Nonprofits’ Receipt of Government Revenue in China: Institutionalization, Accountability and Political Embeddedness

Shihua YE, Xiaochen GONG


Government funding constitutes a key source of revenue for nonprofits to survive. However, how to acquire government funding has not received sufficient scholarly attention yet, and the limited number of studies yields three major limitations. In order to address this knowledge gap, we examine the extent to which accountability, institutionalization, and political embeddedness affect nonprofits’ receipt of government revenue and the amount acquired from the government from the perspective of interorganizational relationship, particularly the government-nonprofit relations angle. Using two years panel data derived from a sample of 382 social service organizations in Guangdong Province, China, the research shows that nonprofits that are accountable to the government, more formalized, and hold (or once held) cadre positions at county and municipal level are more likely to acquire government funding. The effect of political council membership and being accountable to the public are relatively limited.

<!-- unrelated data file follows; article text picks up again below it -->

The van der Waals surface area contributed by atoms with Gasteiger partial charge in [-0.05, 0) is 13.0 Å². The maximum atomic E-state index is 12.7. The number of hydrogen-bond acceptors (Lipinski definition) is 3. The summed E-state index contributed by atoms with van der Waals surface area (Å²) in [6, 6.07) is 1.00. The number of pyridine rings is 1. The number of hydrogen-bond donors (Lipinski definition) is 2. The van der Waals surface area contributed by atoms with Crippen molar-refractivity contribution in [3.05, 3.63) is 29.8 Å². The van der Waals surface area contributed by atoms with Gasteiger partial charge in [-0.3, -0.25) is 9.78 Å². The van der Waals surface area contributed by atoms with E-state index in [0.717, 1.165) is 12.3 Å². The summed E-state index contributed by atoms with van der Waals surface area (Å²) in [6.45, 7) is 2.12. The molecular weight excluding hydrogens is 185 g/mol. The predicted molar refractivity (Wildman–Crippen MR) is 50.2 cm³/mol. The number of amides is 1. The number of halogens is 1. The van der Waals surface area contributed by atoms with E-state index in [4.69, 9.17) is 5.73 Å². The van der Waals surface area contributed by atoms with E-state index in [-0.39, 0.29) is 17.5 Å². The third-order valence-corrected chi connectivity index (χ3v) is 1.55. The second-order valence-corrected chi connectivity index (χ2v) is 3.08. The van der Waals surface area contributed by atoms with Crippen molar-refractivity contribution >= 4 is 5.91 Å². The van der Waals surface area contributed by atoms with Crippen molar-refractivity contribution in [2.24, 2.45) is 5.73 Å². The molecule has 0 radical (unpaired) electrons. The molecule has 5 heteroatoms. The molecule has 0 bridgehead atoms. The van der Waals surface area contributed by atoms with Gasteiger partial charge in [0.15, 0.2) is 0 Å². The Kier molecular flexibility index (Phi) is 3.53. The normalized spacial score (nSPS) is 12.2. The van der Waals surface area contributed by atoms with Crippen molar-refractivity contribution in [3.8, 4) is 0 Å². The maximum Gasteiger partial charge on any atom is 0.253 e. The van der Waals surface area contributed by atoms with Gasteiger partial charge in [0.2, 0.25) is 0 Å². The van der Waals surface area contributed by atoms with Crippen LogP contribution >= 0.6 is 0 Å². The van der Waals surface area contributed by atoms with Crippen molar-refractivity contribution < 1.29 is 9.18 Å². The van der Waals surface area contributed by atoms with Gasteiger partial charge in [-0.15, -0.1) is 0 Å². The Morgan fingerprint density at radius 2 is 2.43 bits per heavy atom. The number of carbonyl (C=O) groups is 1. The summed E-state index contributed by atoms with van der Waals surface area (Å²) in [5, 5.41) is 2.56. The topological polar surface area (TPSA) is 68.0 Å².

accountability, institutionalization, political embeddedness, nonprofit receipt of government revenue

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